8.2.1 ‘Introduction’ and Chap. 1: ‘Characteristics of Rerum Novarum’

Back to 8.1.4

Unit 8 Contents

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The material you have just been looking at, both on the development of CST and on different kinds of historical explanation, should form a good introduction to the centrepiece of this unit, which is study of Centesimus Annus.

As you know well by now, different sorts of readings from the primary texts of CST have been set during this module.  Until this point, it is only in Unit 4 that you were asked to read a whole encyclical, namely Laborem Exercens.  In other units, shorter extracts from a number of different documents have been set.  Throughout, the readings have been carefully chosen to enable you to gain a clear understanding of what CST has said on the topic of each unit.

As this unit brings your study of the whole module together by way of a historical overview, it makes sense to read the whole of Centesimus Annus here.  But quite apart from this reason, Centesimus Annus is, I think, an outstanding statement that is worth reading in full.  In an intellectually compelling way, it presents both an incisive critique of the main visions of social and economic life that dominated the twentieth century (especially Communism) and a constructive vision of what CST stands for.

After that billing, you are bound to be disappointed!  You certainly need to be aware that, like Laborem Exercens, Centesimus Annus is not an easy read.  But given all that you have learned from study of the module to this point, you’re in an immeasurably better position to understand what it is saying and why than you would be if coming to it cold.

I shall make fairly brief remarks introducing each of CA’s six chapters.

Chapter 1 presents what John Paul refers to as a “re-reading” of Rerum Novarum (RN).  He begins (#4) by referring to the historical context in which RN was published in 1891, namely the increasingly intense conflict of capitalism and socialism.

He goes on to highlight some of the main points which RN makes.  We looked at these in Unit 4.  As preparation for the reading, do the following Exercise.

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EXERCISE

I gave quite a detailed exposition of Rerum Novarum in Unit 4.  This identified ‘five planks’ that formed the remedy which RN advocated for the crisis of workers’ conditions.

What were these five planks?  Spend a few minutes trying to recall them.  No doubt some are easier to bring to mind than others.

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RESPONSE TO EXERCISE: Click here

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Reflection

In CA #5, John Paul II describes Rerum Novarum as a “proclamation of the fundamental conditions for justice in the economic and social situation of the time”.

Reflecting on those five planks and the overall view they represent, do you think this is a justified assessment?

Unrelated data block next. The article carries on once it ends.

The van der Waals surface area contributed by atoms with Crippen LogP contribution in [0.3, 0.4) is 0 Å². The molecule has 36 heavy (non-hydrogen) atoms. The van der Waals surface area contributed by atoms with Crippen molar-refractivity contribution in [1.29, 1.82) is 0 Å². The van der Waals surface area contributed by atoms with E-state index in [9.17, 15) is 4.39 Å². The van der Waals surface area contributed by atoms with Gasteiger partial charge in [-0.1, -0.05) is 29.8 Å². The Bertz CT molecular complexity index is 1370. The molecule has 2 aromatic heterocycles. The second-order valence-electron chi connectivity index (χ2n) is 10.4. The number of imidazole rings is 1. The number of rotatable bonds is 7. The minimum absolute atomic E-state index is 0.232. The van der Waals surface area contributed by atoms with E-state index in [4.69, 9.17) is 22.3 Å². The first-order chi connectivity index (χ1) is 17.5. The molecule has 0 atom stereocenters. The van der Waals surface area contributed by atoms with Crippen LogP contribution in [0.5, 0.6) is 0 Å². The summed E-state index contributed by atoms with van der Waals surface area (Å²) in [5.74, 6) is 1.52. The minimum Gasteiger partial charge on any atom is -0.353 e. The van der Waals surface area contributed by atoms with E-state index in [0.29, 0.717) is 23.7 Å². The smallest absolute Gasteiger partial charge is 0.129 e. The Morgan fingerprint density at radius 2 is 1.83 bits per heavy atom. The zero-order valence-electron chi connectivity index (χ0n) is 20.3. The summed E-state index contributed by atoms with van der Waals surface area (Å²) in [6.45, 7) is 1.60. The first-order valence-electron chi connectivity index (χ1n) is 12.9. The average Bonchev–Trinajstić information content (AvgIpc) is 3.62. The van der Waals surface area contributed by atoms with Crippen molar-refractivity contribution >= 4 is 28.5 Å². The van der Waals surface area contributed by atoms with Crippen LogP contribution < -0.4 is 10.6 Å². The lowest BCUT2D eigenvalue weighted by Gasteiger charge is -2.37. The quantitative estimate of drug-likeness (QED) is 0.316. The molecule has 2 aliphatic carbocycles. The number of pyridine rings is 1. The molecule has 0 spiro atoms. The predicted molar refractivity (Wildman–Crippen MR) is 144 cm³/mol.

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I hope this reminder of your study of Rerum Novarum will make the first part of Centisimus Annus relatively easy to get into.  If you wish to recall RN more fully before looking at John Paul II’s “re-reading” of it, you could skim-read some of the screens in Unit 4, from 4.2.2 to 4.2.7.

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Reading (c.10pp)

Pope John Paul II, Centesimus Annus, ‘Introduction’ and

Chapter 1, ‘Characteristics of Rerum Novarum

Note

These links are to CA at Intratext Digital Library (not at www.vatican.va, though the text is exactly the same).

Tip to ease reading: magnify the text to, say, 200% – it will adjust to the screen.

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Reflection

Much in this reading will have been familiar to you.  What was new?

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Here are a couple of further comments about CA chapter 1:

  • In #5, John Paul insists strongly that CST arises from the Christian gospel, and that proclaiming it and living in accordance with it is part of the Church’s ‘evangelization’ in the world.  As you will recall, we looked at the way CST is inherently a part of the message of the gospel in Unit 1.  On 1.2.4 there is a quotation from this section of CA.
  • It is striking, in ##6-9, that John Paul’s “re-reading” of RN is presented to a very large extent in terms of rights, mainly the rights of workers.  This gives his “re-reading” a particular flavour, and one that is somewhat different from RN itself, do you agree?  Some of what RN said was put by way of insistence on rights, but much was put in terms of responsibilities. The latter emphasis is less evident in John Paul’s “re-reading”.  Yet he does make clear that the points from RN to which he refers are “certainly not the only ones in the encyclical” (#11).

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End of 8.2.1

Go to 8.2.2 Chapter 2:  ‘Towards the “New Things” of Today’

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